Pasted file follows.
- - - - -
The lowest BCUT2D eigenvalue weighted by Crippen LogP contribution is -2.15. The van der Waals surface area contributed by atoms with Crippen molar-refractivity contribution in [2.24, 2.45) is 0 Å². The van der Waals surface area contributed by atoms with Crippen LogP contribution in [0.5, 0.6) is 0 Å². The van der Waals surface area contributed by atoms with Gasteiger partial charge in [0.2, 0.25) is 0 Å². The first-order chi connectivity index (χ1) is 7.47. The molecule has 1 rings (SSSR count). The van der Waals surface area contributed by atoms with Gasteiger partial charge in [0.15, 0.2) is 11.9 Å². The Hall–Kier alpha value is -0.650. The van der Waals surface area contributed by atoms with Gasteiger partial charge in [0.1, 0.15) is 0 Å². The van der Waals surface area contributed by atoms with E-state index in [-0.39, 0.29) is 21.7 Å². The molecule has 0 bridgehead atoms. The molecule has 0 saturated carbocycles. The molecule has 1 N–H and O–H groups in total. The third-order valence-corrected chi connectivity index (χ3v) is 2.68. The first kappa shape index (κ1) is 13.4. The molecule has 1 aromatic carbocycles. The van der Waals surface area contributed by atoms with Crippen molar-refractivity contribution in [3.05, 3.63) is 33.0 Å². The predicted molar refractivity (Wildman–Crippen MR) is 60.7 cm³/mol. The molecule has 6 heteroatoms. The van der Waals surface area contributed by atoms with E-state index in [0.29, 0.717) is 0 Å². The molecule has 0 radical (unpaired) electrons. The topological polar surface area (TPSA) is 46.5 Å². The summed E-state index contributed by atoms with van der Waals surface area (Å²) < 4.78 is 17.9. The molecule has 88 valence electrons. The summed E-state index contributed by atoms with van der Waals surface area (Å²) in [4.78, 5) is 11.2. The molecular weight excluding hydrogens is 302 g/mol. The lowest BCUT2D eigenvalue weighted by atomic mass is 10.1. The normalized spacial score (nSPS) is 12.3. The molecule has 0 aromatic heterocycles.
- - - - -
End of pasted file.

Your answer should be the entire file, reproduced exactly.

The lowest BCUT2D eigenvalue weighted by Crippen LogP contribution is -2.15. The van der Waals surface area contributed by atoms with Crippen molar-refractivity contribution in [2.24, 2.45) is 0 Å². The van der Waals surface area contributed by atoms with Crippen LogP contribution in [0.5, 0.6) is 0 Å². The van der Waals surface area contributed by atoms with Gasteiger partial charge in [0.2, 0.25) is 0 Å². The first-order chi connectivity index (χ1) is 7.47. The molecule has 1 rings (SSSR count). The van der Waals surface area contributed by atoms with Gasteiger partial charge in [0.15, 0.2) is 11.9 Å². The Hall–Kier alpha value is -0.650. The van der Waals surface area contributed by atoms with Gasteiger partial charge in [0.1, 0.15) is 0 Å². The van der Waals surface area contributed by atoms with E-state index in [-0.39, 0.29) is 21.7 Å². The molecule has 0 bridgehead atoms. The molecule has 0 saturated carbocycles. The molecule has 1 N–H and O–H groups in total. The third-order valence-corrected chi connectivity index (χ3v) is 2.68. The first kappa shape index (κ1) is 13.4. The molecule has 1 aromatic carbocycles. The van der Waals surface area contributed by atoms with Crippen molar-refractivity contribution in [3.05, 3.63) is 33.0 Å². The predicted molar refractivity (Wildman–Crippen MR) is 60.7 cm³/mol. The molecule has 6 heteroatoms. The van der Waals surface area contributed by atoms with E-state index in [0.29, 0.717) is 0 Å². The molecule has 0 radical (unpaired) electrons. The topological polar surface area (TPSA) is 46.5 Å². The summed E-state index contributed by atoms with van der Waals surface area (Å²) < 4.78 is 17.9. The molecule has 88 valence electrons. The summed E-state index contributed by atoms with van der Waals surface area (Å²) in [4.78, 5) is 11.2. The molecular weight excluding hydrogens is 302 g/mol. The lowest BCUT2D eigenvalue weighted by atomic mass is 10.1. The normalized spacial score (nSPS) is 12.3. The molecule has 0 aromatic heterocycles.